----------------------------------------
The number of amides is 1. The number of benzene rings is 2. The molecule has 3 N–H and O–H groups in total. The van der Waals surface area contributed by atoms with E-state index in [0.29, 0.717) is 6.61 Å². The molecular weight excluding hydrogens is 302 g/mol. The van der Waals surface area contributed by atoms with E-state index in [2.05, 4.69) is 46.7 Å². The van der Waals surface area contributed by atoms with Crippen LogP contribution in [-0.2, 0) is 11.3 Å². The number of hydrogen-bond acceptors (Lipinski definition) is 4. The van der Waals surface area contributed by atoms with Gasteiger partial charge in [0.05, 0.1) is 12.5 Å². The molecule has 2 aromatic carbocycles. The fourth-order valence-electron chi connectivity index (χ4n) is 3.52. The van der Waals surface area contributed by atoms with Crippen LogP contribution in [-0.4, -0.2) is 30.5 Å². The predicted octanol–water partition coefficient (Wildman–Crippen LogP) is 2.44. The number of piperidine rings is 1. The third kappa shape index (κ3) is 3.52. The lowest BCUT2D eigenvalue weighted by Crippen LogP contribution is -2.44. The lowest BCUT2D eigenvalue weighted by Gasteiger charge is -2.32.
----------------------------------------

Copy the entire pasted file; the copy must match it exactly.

The number of amides is 1. The number of benzene rings is 2. The molecule has 3 N–H and O–H groups in total. The van der Waals surface area contributed by atoms with E-state index in [0.29, 0.717) is 6.61 Å². The molecular weight excluding hydrogens is 302 g/mol. The van der Waals surface area contributed by atoms with E-state index in [2.05, 4.69) is 46.7 Å². The van der Waals surface area contributed by atoms with Crippen LogP contribution in [-0.2, 0) is 11.3 Å². The number of hydrogen-bond acceptors (Lipinski definition) is 4. The van der Waals surface area contributed by atoms with Gasteiger partial charge in [0.05, 0.1) is 12.5 Å². The molecule has 2 aromatic carbocycles. The fourth-order valence-electron chi connectivity index (χ4n) is 3.52. The van der Waals surface area contributed by atoms with Crippen LogP contribution in [-0.4, -0.2) is 30.5 Å². The predicted octanol–water partition coefficient (Wildman–Crippen LogP) is 2.44. The number of piperidine rings is 1. The third kappa shape index (κ3) is 3.52. The lowest BCUT2D eigenvalue weighted by Crippen LogP contribution is -2.44. The lowest BCUT2D eigenvalue weighted by Gasteiger charge is -2.32.